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Bear OPS Incognito Knife



Most of us don’t think twice about strapping a gun on every morning, but many of us are guilty of leaving the knife that was next to it on the dresser as we walk out the door.  It’s pretty strange if you ask me, I mean we prepare for an encounter with the scum of the earth but not for their Satanic offspring, clamshell packaging. I kid, I kid…no I do not, those things are awful. Have you ever been cut open by jagged plastic? It hurts more than watching some Fudd teach his wife a cup and saucer grip on a pink snubnose revolver.

Odds are you will use a knife far more than you will use your gun (God willing), so it pays to carry one every day. The reason we fight it so much is because we swear the extra bulk is uncomfortable or that it simply does not go with our outfit. Meet the Bear OPS Incognito AC-800-CF-S. You’ll like it because it’s lightweight and slim; I like it because it’s politically incorrect! The new knife is an addition to Bear & Sons’ Incognito line, and the moniker is pretty easy to understand.

Like the others, this one is built not only to be effortless to carry, but also to look like nothing more than a pen when it is clipped to a pocket. Said clip holds the knife very low so as not to give away what is really hiding in your pant or shirt pocket. When the time comes to use it, the 2.5” blade is deployed by Bear & Sons’ signature Bold Action that automatically releases and locks the blade with the push of a button.

On first inspection it passed the “Mediterranean Arm-Hair Test” as I checked the initial sharpness of the edge. If I had facial hair at the time I would have seen if it passes level 2 of my testing protocol… don’t ask about level three. The triangular-shaped tapered blade is the brain child of master knife maker Steve Jernigan and made a lot of sense for this project. As the Incognito is designed to be slim, there is not much to hold onto. Thus, this blade lends itself better to a stabbing action which makes more use of your thumb and the heel of your hand than your grasp itself. The overall aesthetics were breathtaking, as they melded satin-finished carbon-fiber panels with brilliantly reflective stainless steel.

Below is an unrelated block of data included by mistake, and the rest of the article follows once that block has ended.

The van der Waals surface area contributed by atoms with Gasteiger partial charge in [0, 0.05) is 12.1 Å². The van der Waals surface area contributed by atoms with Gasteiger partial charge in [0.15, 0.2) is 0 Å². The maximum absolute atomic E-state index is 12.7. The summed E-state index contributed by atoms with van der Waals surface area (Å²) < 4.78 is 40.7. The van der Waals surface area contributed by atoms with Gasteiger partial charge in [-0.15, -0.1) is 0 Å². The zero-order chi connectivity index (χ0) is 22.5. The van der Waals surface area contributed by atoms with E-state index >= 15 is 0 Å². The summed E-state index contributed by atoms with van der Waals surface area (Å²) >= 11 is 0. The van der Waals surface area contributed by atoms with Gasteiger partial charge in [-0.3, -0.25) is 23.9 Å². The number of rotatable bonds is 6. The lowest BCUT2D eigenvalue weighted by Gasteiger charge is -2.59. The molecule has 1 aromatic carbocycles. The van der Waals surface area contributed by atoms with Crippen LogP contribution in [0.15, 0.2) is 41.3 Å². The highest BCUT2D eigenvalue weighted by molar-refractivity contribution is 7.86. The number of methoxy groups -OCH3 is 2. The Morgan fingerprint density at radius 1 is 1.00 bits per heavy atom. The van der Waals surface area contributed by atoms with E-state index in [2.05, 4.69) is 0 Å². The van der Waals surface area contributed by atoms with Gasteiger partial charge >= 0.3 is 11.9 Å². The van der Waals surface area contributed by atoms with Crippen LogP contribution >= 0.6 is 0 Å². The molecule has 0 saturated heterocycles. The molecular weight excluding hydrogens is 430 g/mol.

As for the size, I found it perfect to pack just about anywhere on my person, including a shirt pocket. This was the eye-opener for me, because it is not typical to find a knife this size that fits and looks good up there, so it certainly becomes an option for when I’m wearing a suit or other formal attire. With everyday jeans I was able to put it in the “fifth pocket” without it looking suspicious as well. Tip-down carry on an automatic might make some a little wary, but the release does indeed take significant pressure to deploy the blade. Likewise it is located on the lower portion of the curved handle, eliminating the baseline pressure associated with pressing anything against your body.

During my two-week evaluation I didn’t have a single accidental deployment, so that’s good enough for me to call safe.

Another feature that I appreciated was the use of Torx screws to hold it all together. It might seem trivial, but using these as opposed to Phillips allows for far tighter lockup, because you can really wrench these down without fear of stripping them. Knives get banged around all day and a little bit of play can make for a sloppy and even dangerous blade in no time. I also liked the placement of the serrations around the handle and found these to be well thought out, as they hit my hand exactly where I would want for a knife this size. The biggest issue that I had with the AC-800-CF-S is that it was made to be small enough to hide anywhere; but it’s stylish enough that I want to show off.

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